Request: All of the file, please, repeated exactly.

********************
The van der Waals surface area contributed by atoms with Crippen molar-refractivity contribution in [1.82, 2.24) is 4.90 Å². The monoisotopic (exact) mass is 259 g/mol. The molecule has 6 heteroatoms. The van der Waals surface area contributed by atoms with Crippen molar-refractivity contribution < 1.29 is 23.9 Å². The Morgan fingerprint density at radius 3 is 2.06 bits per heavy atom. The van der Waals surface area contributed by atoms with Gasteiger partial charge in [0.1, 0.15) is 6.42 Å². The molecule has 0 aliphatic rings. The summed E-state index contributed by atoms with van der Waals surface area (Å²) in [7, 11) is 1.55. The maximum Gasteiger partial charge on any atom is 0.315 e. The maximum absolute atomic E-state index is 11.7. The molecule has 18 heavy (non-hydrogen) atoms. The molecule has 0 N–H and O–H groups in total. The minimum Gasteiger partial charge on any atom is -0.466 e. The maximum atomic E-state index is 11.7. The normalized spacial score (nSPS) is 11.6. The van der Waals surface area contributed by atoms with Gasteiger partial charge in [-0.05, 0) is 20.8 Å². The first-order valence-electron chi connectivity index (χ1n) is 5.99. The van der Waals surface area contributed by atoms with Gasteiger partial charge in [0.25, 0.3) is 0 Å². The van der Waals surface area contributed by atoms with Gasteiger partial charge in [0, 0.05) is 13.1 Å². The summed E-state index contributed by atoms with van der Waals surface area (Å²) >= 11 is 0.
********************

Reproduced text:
The van der Waals surface area contributed by atoms with Crippen molar-refractivity contribution in [1.82, 2.24) is 4.90 Å². The monoisotopic (exact) mass is 259 g/mol. The molecule has 6 heteroatoms. The van der Waals surface area contributed by atoms with Crippen molar-refractivity contribution < 1.29 is 23.9 Å². The Morgan fingerprint density at radius 3 is 2.06 bits per heavy atom. The van der Waals surface area contributed by atoms with Gasteiger partial charge in [0.1, 0.15) is 6.42 Å². The molecule has 0 aliphatic rings. The summed E-state index contributed by atoms with van der Waals surface area (Å²) in [7, 11) is 1.55. The maximum Gasteiger partial charge on any atom is 0.315 e. The maximum absolute atomic E-state index is 11.7. The molecule has 18 heavy (non-hydrogen) atoms. The molecule has 0 N–H and O–H groups in total. The minimum Gasteiger partial charge on any atom is -0.466 e. The maximum atomic E-state index is 11.7. The normalized spacial score (nSPS) is 11.6. The van der Waals surface area contributed by atoms with Gasteiger partial charge in [-0.05, 0) is 20.8 Å². The first-order valence-electron chi connectivity index (χ1n) is 5.99. The van der Waals surface area contributed by atoms with Gasteiger partial charge in [0.25, 0.3) is 0 Å². The van der Waals surface area contributed by atoms with Gasteiger partial charge in [0, 0.05) is 13.1 Å². The summed E-state index contributed by atoms with van der Waals surface area (Å²) >= 11 is 0.